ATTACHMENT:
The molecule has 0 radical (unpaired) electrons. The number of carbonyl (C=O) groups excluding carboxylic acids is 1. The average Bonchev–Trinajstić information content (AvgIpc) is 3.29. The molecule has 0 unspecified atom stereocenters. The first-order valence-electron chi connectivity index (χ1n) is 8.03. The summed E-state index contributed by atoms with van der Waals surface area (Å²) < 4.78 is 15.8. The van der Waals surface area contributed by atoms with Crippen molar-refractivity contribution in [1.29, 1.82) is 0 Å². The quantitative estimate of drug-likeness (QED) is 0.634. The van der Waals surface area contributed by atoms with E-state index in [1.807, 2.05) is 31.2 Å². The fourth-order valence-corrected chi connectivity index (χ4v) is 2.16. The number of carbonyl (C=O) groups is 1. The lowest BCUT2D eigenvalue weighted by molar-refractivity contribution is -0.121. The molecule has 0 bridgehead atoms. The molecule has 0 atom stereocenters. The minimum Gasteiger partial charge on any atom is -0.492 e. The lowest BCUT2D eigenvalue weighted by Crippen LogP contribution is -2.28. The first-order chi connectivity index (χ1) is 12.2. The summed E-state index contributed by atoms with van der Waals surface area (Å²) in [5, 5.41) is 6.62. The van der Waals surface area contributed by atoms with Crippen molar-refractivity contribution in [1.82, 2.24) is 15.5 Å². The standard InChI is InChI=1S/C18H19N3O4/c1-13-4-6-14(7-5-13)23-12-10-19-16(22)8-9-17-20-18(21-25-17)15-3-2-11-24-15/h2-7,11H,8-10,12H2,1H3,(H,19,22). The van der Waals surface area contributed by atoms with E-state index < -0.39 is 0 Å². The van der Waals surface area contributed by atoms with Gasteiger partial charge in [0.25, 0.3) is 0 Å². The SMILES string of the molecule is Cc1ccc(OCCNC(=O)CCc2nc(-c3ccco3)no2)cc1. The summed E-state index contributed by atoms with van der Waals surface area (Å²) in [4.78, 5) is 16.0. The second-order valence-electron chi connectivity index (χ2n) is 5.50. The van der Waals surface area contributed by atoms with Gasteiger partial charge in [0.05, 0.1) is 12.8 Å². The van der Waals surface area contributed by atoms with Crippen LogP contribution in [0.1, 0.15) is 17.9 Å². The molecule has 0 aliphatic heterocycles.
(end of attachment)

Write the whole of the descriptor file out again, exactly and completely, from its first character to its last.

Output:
The molecule has 0 radical (unpaired) electrons. The number of carbonyl (C=O) groups excluding carboxylic acids is 1. The average Bonchev–Trinajstić information content (AvgIpc) is 3.29. The molecule has 0 unspecified atom stereocenters. The first-order valence-electron chi connectivity index (χ1n) is 8.03. The summed E-state index contributed by atoms with van der Waals surface area (Å²) < 4.78 is 15.8. The van der Waals surface area contributed by atoms with Crippen molar-refractivity contribution in [1.29, 1.82) is 0 Å². The quantitative estimate of drug-likeness (QED) is 0.634. The van der Waals surface area contributed by atoms with E-state index in [1.807, 2.05) is 31.2 Å². The fourth-order valence-corrected chi connectivity index (χ4v) is 2.16. The number of carbonyl (C=O) groups is 1. The lowest BCUT2D eigenvalue weighted by molar-refractivity contribution is -0.121. The molecule has 0 bridgehead atoms. The molecule has 0 atom stereocenters. The minimum Gasteiger partial charge on any atom is -0.492 e. The lowest BCUT2D eigenvalue weighted by Crippen LogP contribution is -2.28. The first-order chi connectivity index (χ1) is 12.2. The summed E-state index contributed by atoms with van der Waals surface area (Å²) in [5, 5.41) is 6.62. The van der Waals surface area contributed by atoms with Crippen molar-refractivity contribution in [1.82, 2.24) is 15.5 Å². The standard InChI is InChI=1S/C18H19N3O4/c1-13-4-6-14(7-5-13)23-12-10-19-16(22)8-9-17-20-18(21-25-17)15-3-2-11-24-15/h2-7,11H,8-10,12H2,1H3,(H,19,22). The van der Waals surface area contributed by atoms with E-state index < -0.39 is 0 Å². The van der Waals surface area contributed by atoms with Gasteiger partial charge in [0.25, 0.3) is 0 Å². The SMILES string of the molecule is Cc1ccc(OCCNC(=O)CCc2nc(-c3ccco3)no2)cc1. The summed E-state index contributed by atoms with van der Waals surface area (Å²) in [4.78, 5) is 16.0. The second-order valence-electron chi connectivity index (χ2n) is 5.50. The van der Waals surface area contributed by atoms with Gasteiger partial charge in [0.05, 0.1) is 12.8 Å². The van der Waals surface area contributed by atoms with Crippen LogP contribution in [0.1, 0.15) is 17.9 Å². The molecule has 0 aliphatic heterocycles.